It is increasingly more common for GP’s to refer women with bleeding in early pregnancy to hospital for an ultrasound scan to try and determine what is happening. The most useful type of scan in the early stage is a transvaginal one. A slender scan probe is covered with a condom and some lubricant gel and placed just inside the vagina. This means that a full bladder and its associated discomfort is avoided and results in much better quality images. Most women do not find this type of scan too uncomfortable. Typically a high-resolution scan should be able to see the pregnancy sac at around 4-5 weeks from LMP, the fetus will be visible from 5.5-6 weeks and a heartbeat may be seen around 6-7 weeks. Although the date of the last menstrual period will usually be known, even women with a regular cycle may not consistently ovulate mid-cycle and this will alter the true gestation length. Because of this, very early scans must be interpreted with caution and many doctors will suggest another scan in 7-10 days to clarify the situation if the first scan was not reassuring.

Sometimes scan findings can tell unequivocally that miscarriage has happened, even though little bleeding has been seen. For example, if a woman had her first positive pregnancy test four weeks ago and scans only shows an enlarged but empty sac, this is not compatible with an ongoing pregnancy. Miscarriage doesn’t always reveal itself with bleeding or pain and many women experience what is called a ‘missed miscarriage’. The causes are the same as usual and it has no particular relevance to prognosis for next time.

Once miscarriage is confirmed, there are several options for management. Previously all women were advised to have a dilatation & curettage (D&C – also called an evacuation) to avoid heavy bleeding or infection. Recent studies have demonstrated the safety of other options. Conservative management or letting nature take its course, for selected cases will avoid surgery in 80%, with no increased risk of infection, prolonged bleeding or pain. If things have not resolved within a few days, some form of active treatment is advised. Another option is medical treatment, using a drug called misoprostol, which helps the body to complete the miscarriage. This is sometimes used with a tablet called Mifepristone if it was a missed miscarriage. For miscarriages under 10 weeks gestation, 92% of women will not need surgical treatment when given appropriate medical treatment, without any increase in infection risk.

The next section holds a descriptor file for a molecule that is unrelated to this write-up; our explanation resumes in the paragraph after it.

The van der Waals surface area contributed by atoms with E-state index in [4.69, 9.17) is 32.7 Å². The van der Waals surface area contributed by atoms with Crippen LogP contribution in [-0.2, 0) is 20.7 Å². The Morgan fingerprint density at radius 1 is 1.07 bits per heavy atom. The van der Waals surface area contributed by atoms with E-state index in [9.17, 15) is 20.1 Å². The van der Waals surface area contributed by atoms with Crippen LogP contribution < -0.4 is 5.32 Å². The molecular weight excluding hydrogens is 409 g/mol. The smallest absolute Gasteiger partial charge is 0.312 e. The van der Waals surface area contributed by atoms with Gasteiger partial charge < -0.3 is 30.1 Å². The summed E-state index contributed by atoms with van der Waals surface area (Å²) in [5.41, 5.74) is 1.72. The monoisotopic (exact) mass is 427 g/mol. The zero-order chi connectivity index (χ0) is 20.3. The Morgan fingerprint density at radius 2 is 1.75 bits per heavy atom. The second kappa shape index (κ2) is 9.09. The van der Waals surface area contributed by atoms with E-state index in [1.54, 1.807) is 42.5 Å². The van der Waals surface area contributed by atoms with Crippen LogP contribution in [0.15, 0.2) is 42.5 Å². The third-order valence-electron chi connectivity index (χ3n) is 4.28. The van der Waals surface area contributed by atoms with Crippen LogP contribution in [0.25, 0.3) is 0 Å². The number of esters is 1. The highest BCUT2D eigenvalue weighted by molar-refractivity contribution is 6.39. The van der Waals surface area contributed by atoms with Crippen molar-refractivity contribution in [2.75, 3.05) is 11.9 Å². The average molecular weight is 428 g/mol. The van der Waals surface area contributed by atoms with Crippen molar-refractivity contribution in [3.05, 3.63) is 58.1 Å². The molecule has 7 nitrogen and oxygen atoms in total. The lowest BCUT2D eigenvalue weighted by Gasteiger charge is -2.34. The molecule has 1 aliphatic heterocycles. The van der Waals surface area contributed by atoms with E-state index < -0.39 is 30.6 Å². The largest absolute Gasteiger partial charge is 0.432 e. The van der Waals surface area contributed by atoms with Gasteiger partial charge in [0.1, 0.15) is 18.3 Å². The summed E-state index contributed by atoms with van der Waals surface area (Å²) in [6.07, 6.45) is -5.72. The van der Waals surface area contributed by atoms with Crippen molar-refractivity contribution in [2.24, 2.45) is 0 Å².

When offered a choice in how to manage miscarriage, one third of women choose the surgical option and only 20% are immediately interested in medical treatment. This may be because many women have not heard of medical treatment or prefer an immediate resolution of the situation. Hopefully, with adequate counselling, more women will chose this option, avoiding the small but definite risks of surgical treatment.

Although miscarriage is extremely common, its effects on a couple can be devastating. It is often difficult to accept, but reassurance is very appropriate as most miscarriages happen by chance alone and do not have long-reaching consequences for health, fertility or eventual success. It is Nature’s way of ensuring that when you are successful, your baby has its best chances for the remainder of pregnancy and its lifetime after birth.

Article by Dr Danny Tucker.

Further information on miscarriage can be found at the Pregnancy & Women’s Health Information site at http://www.womens-health.co.uk